Junior Brain Trainer 2 Review

Gaming

Junior Brain Trainer 2
Developer: Sanuk Games
Publisher: Avanquest Software
Genre: Brain training/ puzzle/ kids
Platform: Nintendo DS
Released: Out Now

After Dr. Kawashima’s Brain Training proved to be hit with the new audience opened up by the Nintendo DS’s accessibility, it gave birth to a new genre of games that stimulate the mind. Who knew that people would find solving simple maths problems and working out logic puzzles fun and deeply fulfilling, but they did and according to research, improved their brain power at the same time. Junior Brain Trainer is a game that attempted to realise this potential market and tailor the experience to a younger audience. Junior Brain Trainer 2 tries to improve on the original with new puzzles and activities, while retaining their target audience of those ages 6-11.

Starting up, you are greeted by three save slots for you to fill your name and age in, and select your gender, meaning you and two others can have separate save files recording your progress. You also have a choice of two difficulties: progressive, where the questions get harder as you work through the game; or pot luck, where the level of challenge is constantly changing and the activities are a random selection of difficulties.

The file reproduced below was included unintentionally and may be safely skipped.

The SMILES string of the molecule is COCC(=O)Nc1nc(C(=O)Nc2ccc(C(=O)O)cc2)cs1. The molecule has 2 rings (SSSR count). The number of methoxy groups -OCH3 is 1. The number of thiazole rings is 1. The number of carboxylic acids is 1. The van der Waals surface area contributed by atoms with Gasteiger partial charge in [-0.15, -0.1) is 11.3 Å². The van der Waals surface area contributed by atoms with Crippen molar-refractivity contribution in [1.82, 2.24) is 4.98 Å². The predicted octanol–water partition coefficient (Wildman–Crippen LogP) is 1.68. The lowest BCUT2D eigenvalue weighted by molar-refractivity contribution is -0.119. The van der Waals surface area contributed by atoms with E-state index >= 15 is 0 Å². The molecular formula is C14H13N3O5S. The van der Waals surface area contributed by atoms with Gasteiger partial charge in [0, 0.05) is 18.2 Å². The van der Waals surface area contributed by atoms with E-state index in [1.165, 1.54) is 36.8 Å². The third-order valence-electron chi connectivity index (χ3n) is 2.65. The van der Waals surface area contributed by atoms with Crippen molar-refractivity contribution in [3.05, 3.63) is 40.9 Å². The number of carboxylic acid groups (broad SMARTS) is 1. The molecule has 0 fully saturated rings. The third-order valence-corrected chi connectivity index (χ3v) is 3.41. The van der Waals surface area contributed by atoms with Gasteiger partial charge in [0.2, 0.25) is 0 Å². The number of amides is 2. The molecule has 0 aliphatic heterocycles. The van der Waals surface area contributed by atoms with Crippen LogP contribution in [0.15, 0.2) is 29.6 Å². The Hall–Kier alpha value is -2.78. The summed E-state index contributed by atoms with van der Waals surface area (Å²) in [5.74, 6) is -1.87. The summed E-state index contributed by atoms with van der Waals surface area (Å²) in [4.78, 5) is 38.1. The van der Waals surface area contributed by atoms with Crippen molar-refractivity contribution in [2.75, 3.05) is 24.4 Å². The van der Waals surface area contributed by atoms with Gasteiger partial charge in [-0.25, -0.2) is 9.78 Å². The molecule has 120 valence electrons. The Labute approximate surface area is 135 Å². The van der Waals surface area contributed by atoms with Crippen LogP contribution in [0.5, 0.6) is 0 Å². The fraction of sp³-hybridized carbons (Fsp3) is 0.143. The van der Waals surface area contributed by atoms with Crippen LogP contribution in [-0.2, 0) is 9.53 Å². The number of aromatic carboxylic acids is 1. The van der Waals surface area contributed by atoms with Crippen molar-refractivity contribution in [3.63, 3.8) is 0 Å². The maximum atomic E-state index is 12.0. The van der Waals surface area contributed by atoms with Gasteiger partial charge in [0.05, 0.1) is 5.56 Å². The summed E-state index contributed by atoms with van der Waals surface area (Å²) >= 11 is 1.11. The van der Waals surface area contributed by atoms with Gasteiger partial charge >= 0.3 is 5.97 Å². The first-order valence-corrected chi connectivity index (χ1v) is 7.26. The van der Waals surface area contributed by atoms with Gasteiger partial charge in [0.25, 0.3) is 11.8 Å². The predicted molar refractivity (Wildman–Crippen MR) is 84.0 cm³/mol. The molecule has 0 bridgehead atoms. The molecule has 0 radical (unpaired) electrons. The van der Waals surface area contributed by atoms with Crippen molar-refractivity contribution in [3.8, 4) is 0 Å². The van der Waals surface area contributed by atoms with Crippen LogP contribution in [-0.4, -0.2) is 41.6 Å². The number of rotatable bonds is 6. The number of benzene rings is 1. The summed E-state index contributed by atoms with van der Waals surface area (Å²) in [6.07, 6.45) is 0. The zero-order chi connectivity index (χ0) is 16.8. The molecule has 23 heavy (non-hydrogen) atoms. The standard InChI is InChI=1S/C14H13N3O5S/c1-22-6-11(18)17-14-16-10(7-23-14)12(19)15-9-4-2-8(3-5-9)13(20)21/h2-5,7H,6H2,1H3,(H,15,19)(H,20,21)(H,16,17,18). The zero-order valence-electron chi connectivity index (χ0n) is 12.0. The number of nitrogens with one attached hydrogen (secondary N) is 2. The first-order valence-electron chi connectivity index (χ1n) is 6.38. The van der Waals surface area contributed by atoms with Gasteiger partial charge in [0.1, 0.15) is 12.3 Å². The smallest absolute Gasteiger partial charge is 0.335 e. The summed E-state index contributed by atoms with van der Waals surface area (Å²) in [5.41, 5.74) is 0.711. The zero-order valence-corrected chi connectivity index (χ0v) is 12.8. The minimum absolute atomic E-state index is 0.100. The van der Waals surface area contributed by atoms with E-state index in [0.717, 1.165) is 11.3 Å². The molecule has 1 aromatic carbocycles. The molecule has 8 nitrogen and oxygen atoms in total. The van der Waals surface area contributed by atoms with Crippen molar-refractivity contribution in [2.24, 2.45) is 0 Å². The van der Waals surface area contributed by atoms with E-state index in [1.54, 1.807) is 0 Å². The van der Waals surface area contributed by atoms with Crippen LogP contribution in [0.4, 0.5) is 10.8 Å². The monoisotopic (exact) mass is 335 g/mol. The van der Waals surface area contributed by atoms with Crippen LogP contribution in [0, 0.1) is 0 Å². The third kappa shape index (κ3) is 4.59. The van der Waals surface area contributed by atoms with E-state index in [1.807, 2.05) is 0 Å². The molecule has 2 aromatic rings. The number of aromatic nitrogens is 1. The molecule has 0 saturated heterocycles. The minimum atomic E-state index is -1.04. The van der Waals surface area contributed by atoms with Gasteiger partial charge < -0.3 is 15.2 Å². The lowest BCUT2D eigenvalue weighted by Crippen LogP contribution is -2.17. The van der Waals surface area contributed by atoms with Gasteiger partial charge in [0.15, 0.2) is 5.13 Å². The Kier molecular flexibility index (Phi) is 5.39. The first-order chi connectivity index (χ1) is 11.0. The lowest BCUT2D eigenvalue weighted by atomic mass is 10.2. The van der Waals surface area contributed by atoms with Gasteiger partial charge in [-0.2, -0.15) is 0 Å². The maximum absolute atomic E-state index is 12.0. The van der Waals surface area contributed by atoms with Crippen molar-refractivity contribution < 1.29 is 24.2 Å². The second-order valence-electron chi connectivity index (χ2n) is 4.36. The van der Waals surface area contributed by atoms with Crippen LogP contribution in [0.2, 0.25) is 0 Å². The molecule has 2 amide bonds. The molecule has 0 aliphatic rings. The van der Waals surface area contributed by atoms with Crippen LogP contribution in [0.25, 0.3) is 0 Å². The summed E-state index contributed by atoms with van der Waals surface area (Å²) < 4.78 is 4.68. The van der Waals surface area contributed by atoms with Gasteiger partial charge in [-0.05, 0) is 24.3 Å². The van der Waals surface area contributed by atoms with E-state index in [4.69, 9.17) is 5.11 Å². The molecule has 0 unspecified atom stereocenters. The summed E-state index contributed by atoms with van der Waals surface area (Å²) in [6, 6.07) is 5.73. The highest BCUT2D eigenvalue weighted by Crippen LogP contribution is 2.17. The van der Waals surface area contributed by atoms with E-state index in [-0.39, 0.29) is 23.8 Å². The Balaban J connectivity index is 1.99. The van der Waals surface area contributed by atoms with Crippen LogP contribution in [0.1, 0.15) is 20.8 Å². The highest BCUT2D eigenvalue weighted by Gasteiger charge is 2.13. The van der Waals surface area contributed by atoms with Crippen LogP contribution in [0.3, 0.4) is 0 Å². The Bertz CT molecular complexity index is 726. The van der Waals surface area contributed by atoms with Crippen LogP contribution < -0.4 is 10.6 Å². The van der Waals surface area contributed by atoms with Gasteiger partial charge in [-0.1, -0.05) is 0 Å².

Similarly to Dr. Kawashima’s Brain Training, play consists of a daily challenge for you to complete made up of 5 different activities. The activities aim to train and practice the skills learnt at school. Reading and writing activities have you constructing sentences from a set of options to describe a scene, finding the missing letters to form words, and adding missing words to form sentences. Addition and subtraction calculations briefly cover the numerical side of things, encouraging the use of the primary school ‘borrowing’ method – forcefully thrust upon you so that even if you can get the right answer, you still need to fill out the ‘borrowing’ answers before it lets you move on. Then finally, a few activities offer more general practice with certain skills, like geometrical puzzles involving shapes and adjusting a clock face to the necessary time.

Each time you meet your daily schedule requirements and complete these 5 activities, you are rewarded with one of the 26 unlockable ‘bonus activities’. These are unlocked in a specific order, from thereon playable as much as you like, and come under the different categories of ‘Hangman’, ‘Quiz’ and ‘Games’. With 26 activities to unlock, technically speaking, the game lasts a minimum of 26 days, although this does mean that from the start, everything is locked away, resulting in the game feeling very closed off and barren as all the menus are filled with disabled game modes. By having nothing on offer from the start, it promotes short play sessions because, aside from the daily challenge, there will be little else to spend your time on.